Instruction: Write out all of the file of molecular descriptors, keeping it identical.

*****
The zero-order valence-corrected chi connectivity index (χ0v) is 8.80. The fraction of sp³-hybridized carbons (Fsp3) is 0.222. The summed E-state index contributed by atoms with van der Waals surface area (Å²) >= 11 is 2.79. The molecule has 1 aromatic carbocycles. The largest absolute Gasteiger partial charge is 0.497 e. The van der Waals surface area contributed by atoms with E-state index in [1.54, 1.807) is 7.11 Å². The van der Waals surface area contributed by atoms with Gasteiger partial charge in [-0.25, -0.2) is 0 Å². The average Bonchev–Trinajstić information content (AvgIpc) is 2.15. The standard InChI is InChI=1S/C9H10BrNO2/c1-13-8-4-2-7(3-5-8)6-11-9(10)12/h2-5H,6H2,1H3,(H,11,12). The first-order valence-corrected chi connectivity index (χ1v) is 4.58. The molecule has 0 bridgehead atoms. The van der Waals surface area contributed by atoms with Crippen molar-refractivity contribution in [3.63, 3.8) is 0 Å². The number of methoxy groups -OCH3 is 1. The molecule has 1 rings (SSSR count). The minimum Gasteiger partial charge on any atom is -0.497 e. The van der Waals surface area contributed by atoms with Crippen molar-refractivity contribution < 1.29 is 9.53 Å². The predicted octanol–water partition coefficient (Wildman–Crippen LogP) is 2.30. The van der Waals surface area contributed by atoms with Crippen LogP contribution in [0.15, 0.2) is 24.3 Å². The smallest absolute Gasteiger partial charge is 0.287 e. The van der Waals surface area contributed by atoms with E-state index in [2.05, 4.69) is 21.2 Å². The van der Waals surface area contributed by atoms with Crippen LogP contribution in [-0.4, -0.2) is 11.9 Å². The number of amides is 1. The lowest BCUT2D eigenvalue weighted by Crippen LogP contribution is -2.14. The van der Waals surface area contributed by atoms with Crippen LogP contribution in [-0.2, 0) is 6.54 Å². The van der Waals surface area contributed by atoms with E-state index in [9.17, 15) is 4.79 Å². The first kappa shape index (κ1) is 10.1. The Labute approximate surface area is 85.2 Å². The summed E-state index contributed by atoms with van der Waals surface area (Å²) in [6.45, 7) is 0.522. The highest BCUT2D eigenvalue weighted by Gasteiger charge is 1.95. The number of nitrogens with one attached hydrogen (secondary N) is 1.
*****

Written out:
The zero-order valence-corrected chi connectivity index (χ0v) is 8.80. The fraction of sp³-hybridized carbons (Fsp3) is 0.222. The summed E-state index contributed by atoms with van der Waals surface area (Å²) >= 11 is 2.79. The molecule has 1 aromatic carbocycles. The largest absolute Gasteiger partial charge is 0.497 e. The van der Waals surface area contributed by atoms with E-state index in [1.54, 1.807) is 7.11 Å². The van der Waals surface area contributed by atoms with Gasteiger partial charge in [-0.25, -0.2) is 0 Å². The average Bonchev–Trinajstić information content (AvgIpc) is 2.15. The standard InChI is InChI=1S/C9H10BrNO2/c1-13-8-4-2-7(3-5-8)6-11-9(10)12/h2-5H,6H2,1H3,(H,11,12). The first-order valence-corrected chi connectivity index (χ1v) is 4.58. The molecule has 0 bridgehead atoms. The van der Waals surface area contributed by atoms with Crippen molar-refractivity contribution in [3.63, 3.8) is 0 Å². The number of methoxy groups -OCH3 is 1. The molecule has 1 rings (SSSR count). The minimum Gasteiger partial charge on any atom is -0.497 e. The van der Waals surface area contributed by atoms with Crippen molar-refractivity contribution < 1.29 is 9.53 Å². The predicted octanol–water partition coefficient (Wildman–Crippen LogP) is 2.30. The van der Waals surface area contributed by atoms with Crippen LogP contribution in [0.15, 0.2) is 24.3 Å². The smallest absolute Gasteiger partial charge is 0.287 e. The van der Waals surface area contributed by atoms with E-state index in [2.05, 4.69) is 21.2 Å². The van der Waals surface area contributed by atoms with Crippen LogP contribution in [-0.4, -0.2) is 11.9 Å². The number of amides is 1. The lowest BCUT2D eigenvalue weighted by Crippen LogP contribution is -2.14. The van der Waals surface area contributed by atoms with Crippen LogP contribution in [-0.2, 0) is 6.54 Å². The van der Waals surface area contributed by atoms with E-state index in [9.17, 15) is 4.79 Å². The first kappa shape index (κ1) is 10.1. The Labute approximate surface area is 85.2 Å². The summed E-state index contributed by atoms with van der Waals surface area (Å²) in [6.45, 7) is 0.522. The highest BCUT2D eigenvalue weighted by Gasteiger charge is 1.95. The number of nitrogens with one attached hydrogen (secondary N) is 1.